The Rest Cure Analysis

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The Yellow Wallpaper by Charlotte Perkins Gilman, is an example of early work of feminist literature for its illustration of attitudes toward physical and mental women’s health. The narrator of this piece is the wife of John, who is a physician. We follow her story as she is brought to an old estate by her husband due to her mental condition, which her husband labels as “temporary nervous depression-a slight hysterical tendency” (Gwynn, pg. 78). She is placed in a nursery where she is forbidden from working, writing anything down, is told to eat well, exercise, and to get plenty of air. This “therapy” ultimately fails and the woman details in her journals which she hides from her husband, her descent in to insanity or in another type of interpretation, …show more content…
The Rest Cure was developed by Silas Weir Mitchell, an influential American neurologist, in the late 1800’s. This treatment was designed for the cure of hysteria, neurasthenia, and many other mental illnesses. While the treatment was designed for both genders, the rest cure was typically prescribed to more women than men. The “cure” itself typically lasted anywhere from six to eight weeks and involved separating the patient from friends and family, enforcing bed rest upon them, eating a diet which consisted of a fatty, milk-based foods, and were preventing from writing and even talking in some cases. In the end, this treatment almost always did more harm than good, leading doctors and patients such as Gilman and Virginia Wolfe, to doubt its ability to help the patients it was prescribed for. This “cure” was just one symptom that contributed towards the overall negatively and ignorance that was directed towards women during most of history. It is only now that we have seen a surge in feminist criticism and theory that allows us to look back and observe how women were treated poorly throughout history. Therefore I will be putting Charlotte Perkins Gilman’s The Yellow Wallpaper under a microscope of Feminist Theory in order to probably examine it as a source of the troubles that have …show more content…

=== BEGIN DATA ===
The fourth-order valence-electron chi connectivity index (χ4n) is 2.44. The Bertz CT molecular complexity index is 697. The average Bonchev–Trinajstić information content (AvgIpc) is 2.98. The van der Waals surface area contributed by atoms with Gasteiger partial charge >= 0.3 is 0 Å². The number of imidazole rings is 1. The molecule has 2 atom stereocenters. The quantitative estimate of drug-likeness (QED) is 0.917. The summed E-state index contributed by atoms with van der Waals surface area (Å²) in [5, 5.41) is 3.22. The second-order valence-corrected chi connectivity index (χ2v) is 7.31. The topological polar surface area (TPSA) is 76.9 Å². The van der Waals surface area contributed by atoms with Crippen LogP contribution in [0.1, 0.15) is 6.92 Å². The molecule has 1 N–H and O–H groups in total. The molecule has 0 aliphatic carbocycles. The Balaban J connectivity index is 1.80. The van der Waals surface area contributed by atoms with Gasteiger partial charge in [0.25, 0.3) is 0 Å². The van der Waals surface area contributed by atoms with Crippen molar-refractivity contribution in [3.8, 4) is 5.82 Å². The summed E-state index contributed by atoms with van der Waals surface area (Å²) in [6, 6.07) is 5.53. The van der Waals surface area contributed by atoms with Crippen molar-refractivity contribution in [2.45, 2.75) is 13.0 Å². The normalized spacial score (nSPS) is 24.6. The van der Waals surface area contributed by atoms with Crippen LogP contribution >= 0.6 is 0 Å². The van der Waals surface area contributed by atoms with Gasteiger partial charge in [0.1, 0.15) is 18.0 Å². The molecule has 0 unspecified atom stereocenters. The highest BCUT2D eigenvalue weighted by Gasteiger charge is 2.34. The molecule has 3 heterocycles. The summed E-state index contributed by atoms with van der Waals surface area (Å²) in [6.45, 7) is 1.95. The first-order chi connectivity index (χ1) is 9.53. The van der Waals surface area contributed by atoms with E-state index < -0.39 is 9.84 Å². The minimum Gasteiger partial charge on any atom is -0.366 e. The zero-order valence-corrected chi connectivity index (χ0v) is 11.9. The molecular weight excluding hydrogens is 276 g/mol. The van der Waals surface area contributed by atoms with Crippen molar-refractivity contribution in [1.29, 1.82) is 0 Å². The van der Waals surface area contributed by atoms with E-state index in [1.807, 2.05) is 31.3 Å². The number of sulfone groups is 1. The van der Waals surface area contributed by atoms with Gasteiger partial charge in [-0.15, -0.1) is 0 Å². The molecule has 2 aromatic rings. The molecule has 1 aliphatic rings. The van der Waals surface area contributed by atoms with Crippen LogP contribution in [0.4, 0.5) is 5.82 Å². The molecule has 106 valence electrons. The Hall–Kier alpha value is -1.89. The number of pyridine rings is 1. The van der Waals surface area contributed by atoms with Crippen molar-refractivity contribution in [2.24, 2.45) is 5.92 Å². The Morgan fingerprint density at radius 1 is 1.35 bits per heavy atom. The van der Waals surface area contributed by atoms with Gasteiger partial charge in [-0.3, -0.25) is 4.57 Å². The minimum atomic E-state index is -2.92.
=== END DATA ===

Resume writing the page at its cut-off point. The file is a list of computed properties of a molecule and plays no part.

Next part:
In these journals we learn of her husband’s treatments and her disbelief in their efficiency, but trusts in her husband as he is the expert with her condition. However, as we progress through the story, we learn that her mind is getting progressively worse the longer she is isolated. This can be seen specifically after the 4th of July when her family came in for week but in her words, “Of course I didn’t do a thing. Jennie sees to everything now. But it tired me all the same” (Gwynn, pg. 82). This shows that men during this time were unable to think of women as able to perform tasks that men can. Had her husband allowed her to assist with the preparations, it is possible that they would’ve seen more progress with her post-partum depression in comparison to the steps she had been going through with the rest

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